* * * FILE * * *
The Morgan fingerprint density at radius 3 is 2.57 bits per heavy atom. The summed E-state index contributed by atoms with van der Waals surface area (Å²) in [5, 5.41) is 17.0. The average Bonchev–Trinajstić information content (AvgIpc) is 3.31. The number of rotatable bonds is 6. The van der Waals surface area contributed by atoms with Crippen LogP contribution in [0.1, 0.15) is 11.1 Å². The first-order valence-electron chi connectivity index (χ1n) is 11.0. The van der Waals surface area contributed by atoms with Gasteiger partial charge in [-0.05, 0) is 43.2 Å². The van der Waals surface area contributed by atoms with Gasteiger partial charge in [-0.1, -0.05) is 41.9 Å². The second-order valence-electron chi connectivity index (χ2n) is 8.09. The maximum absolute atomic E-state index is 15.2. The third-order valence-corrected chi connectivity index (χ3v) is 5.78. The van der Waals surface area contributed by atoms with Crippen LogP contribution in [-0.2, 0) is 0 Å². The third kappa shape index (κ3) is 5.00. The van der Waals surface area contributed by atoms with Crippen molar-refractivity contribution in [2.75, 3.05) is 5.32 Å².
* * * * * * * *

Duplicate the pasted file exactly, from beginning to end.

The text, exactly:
The Morgan fingerprint density at radius 3 is 2.57 bits per heavy atom. The summed E-state index contributed by atoms with van der Waals surface area (Å²) in [5, 5.41) is 17.0. The average Bonchev–Trinajstić information content (AvgIpc) is 3.31. The number of rotatable bonds is 6. The van der Waals surface area contributed by atoms with Crippen LogP contribution in [0.1, 0.15) is 11.1 Å². The first-order valence-electron chi connectivity index (χ1n) is 11.0. The van der Waals surface area contributed by atoms with Gasteiger partial charge in [-0.05, 0) is 43.2 Å². The van der Waals surface area contributed by atoms with Gasteiger partial charge in [-0.1, -0.05) is 41.9 Å². The second-order valence-electron chi connectivity index (χ2n) is 8.09. The maximum absolute atomic E-state index is 15.2. The third-order valence-corrected chi connectivity index (χ3v) is 5.78. The van der Waals surface area contributed by atoms with Crippen LogP contribution in [-0.2, 0) is 0 Å². The third kappa shape index (κ3) is 5.00. The van der Waals surface area contributed by atoms with Crippen molar-refractivity contribution in [2.75, 3.05) is 5.32 Å².